Please note - I am not a medical practitioner and I do not give medical advice. I offer an opinion based on my own experiences, reading and discussion with others.On Effexor for 2 months at the start of 2005. Had extreme insomnia as an adverse reaction. Changed to mirtazapine. Have been trying to get off since mid 2008 with numerous failures including CTs and slow (but not slow enough tapers)Have slow tapered at 10 per cent or less for years. I have liquid mirtazapine made at a compounding chemist.

Was on 1.6 ml as at 19 March 2014.

Dropped to 1.5 ml 7 June 2014. Dropped to 1.4 in about September.

Dropped to 1.3 on 20 December 2014. Dropped to 1.2 in mid Jan 2015.

Dropped to 1 ml in late Feb 2015. I think my old medication had run out of puff so I tried 1ml when I got the new stuff and it seems to be going ok. Sleep has been good over the last week (as of 13/3/15).

Dropped to 1/2 ml 14/11/15 Fatigue still there as are memory and cognition problems. Sleep is patchy but liveable compared to what it has been in the past.


DRUG FREE - as at 1st May 2017


>My intro post is here - http://survivingantidepressants.org/index.php?/topic/2250-dalsaan

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if there is a generic available I'm sure that is what they'd use. it's cheaper.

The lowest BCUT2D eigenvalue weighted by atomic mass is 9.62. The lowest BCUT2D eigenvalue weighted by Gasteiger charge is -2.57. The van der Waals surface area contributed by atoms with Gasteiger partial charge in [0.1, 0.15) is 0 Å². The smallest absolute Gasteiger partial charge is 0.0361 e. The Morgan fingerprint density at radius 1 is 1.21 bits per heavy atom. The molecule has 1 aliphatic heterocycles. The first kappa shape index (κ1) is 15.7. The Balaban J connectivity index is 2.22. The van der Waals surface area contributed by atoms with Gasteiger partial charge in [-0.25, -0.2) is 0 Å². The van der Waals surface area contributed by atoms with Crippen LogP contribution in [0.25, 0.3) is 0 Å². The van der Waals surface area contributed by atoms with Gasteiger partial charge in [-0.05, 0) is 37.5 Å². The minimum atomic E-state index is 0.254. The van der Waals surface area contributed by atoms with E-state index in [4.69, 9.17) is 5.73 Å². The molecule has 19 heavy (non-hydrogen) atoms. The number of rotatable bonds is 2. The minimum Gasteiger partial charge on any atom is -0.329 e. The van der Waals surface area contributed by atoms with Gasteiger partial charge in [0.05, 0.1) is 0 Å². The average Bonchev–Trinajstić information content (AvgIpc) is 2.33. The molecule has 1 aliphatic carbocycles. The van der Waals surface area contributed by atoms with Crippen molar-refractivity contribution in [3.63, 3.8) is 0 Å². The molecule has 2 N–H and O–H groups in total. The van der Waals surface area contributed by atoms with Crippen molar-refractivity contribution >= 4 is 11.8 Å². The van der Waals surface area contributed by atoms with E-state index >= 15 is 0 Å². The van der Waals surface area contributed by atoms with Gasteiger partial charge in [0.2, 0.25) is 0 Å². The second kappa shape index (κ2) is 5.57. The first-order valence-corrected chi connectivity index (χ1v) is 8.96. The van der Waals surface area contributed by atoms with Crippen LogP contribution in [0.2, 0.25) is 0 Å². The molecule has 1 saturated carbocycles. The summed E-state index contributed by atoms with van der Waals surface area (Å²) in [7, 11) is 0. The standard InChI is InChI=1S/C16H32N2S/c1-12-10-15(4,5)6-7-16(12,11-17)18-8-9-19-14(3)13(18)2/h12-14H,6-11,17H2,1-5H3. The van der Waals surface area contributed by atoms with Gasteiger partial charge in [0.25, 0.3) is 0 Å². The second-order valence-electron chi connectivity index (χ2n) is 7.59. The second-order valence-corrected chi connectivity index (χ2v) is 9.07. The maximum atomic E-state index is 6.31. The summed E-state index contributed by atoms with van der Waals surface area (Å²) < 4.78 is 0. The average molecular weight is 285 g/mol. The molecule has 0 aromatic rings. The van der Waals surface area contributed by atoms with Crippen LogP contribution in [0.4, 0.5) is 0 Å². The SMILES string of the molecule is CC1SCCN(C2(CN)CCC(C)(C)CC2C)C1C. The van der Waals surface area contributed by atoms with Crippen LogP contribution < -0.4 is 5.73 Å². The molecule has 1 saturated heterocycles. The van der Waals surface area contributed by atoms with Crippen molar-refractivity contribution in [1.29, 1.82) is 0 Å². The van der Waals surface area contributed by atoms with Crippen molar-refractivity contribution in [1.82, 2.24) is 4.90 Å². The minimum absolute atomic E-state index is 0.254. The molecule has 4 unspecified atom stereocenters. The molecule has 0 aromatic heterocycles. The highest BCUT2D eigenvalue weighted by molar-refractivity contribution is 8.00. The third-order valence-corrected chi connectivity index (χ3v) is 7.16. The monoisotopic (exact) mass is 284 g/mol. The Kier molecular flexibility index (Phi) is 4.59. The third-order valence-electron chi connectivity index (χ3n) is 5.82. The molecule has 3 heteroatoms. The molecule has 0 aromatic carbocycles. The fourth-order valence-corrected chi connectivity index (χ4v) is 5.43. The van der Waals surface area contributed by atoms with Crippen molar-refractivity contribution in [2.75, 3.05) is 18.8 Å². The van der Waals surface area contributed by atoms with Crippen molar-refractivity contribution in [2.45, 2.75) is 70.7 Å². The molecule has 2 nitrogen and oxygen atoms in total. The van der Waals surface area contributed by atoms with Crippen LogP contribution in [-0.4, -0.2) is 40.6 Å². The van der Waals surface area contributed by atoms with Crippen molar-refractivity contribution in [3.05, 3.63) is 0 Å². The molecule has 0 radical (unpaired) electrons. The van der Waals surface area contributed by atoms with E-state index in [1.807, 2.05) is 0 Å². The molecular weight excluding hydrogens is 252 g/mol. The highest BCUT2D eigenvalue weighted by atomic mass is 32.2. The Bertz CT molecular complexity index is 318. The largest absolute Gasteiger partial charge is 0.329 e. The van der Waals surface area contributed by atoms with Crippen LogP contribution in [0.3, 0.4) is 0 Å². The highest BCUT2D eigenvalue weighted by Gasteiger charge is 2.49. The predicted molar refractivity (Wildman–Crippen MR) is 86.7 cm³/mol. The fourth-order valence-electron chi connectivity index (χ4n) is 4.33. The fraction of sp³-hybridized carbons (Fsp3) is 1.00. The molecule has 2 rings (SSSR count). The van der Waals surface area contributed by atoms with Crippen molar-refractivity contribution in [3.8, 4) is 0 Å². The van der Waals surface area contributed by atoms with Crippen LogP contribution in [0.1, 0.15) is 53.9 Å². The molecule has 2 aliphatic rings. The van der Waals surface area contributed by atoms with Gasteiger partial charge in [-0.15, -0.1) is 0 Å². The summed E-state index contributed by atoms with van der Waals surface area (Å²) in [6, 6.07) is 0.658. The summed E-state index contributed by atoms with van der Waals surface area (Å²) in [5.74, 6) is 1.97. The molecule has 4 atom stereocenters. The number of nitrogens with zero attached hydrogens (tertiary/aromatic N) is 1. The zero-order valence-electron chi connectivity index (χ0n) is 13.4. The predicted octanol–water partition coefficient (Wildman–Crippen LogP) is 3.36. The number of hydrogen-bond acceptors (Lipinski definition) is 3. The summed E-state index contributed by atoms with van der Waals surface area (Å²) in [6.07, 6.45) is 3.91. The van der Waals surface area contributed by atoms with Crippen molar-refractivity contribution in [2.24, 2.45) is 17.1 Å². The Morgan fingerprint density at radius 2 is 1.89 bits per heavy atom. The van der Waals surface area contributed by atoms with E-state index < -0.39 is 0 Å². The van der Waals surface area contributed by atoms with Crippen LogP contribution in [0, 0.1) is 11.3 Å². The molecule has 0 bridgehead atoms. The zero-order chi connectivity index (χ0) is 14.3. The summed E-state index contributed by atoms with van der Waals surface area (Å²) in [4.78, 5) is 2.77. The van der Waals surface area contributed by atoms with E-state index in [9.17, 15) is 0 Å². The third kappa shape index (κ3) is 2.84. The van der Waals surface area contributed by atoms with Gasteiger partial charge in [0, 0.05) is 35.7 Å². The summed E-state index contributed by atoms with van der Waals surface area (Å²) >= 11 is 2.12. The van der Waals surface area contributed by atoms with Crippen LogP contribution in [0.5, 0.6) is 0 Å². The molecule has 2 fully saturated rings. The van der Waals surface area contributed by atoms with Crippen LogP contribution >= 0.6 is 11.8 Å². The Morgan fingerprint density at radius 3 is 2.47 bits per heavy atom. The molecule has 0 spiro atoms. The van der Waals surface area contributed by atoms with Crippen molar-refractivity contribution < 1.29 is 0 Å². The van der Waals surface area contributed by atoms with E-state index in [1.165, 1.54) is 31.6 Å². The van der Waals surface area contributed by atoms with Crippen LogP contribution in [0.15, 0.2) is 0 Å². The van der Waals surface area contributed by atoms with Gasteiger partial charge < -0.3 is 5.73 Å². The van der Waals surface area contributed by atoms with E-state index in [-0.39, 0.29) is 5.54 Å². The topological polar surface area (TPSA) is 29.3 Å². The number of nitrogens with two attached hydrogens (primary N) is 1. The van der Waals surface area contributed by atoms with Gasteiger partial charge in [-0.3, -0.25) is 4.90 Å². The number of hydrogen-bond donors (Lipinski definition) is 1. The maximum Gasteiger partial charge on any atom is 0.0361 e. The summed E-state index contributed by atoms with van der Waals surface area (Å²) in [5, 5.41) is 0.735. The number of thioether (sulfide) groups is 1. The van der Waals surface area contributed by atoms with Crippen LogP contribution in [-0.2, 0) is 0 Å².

Everything Matters: Beyond Meds 


withdrawn from a cocktail of 6 psychiatric drugs that included every class of psych drug.

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  • 4 weeks later...

I did also have a bad reaction to a generic mirtazapine brand. It did not work the same. Had to chuck the batch away, have the doctor write a new prescription as i "lost the meds somewhere", ops! Had him choose another brand and mark, may not be exchanged, on the prescription!

2010: Mirtazapine 30mg followed by Zopiclone 7.5 mg for sleep post surgery due to pain.
2012-> Tapering Mirtazapine and Zopiclone at different rates unsuccessfully.
2013: Hospitalized 10 days due to complete Insomnia. Forced back up to 45mg Mirtazapine, 7.5 mg Zopiclone and also Theralene 1 ml.
2013-03: Lab showed Vitamin D deficient. Found the vitamin d and insomnia connection. Supplementing vitamin d. Sleep improved by 1-2 hours
2013-04: Dropped mirtazapine to 30 due to severe side effects. Quit Theralene. Zopiclone 7.5.
2013-05 - 2013-11: Mirtazapine taper monthly 25 20 15 11 8 4 2.5 mg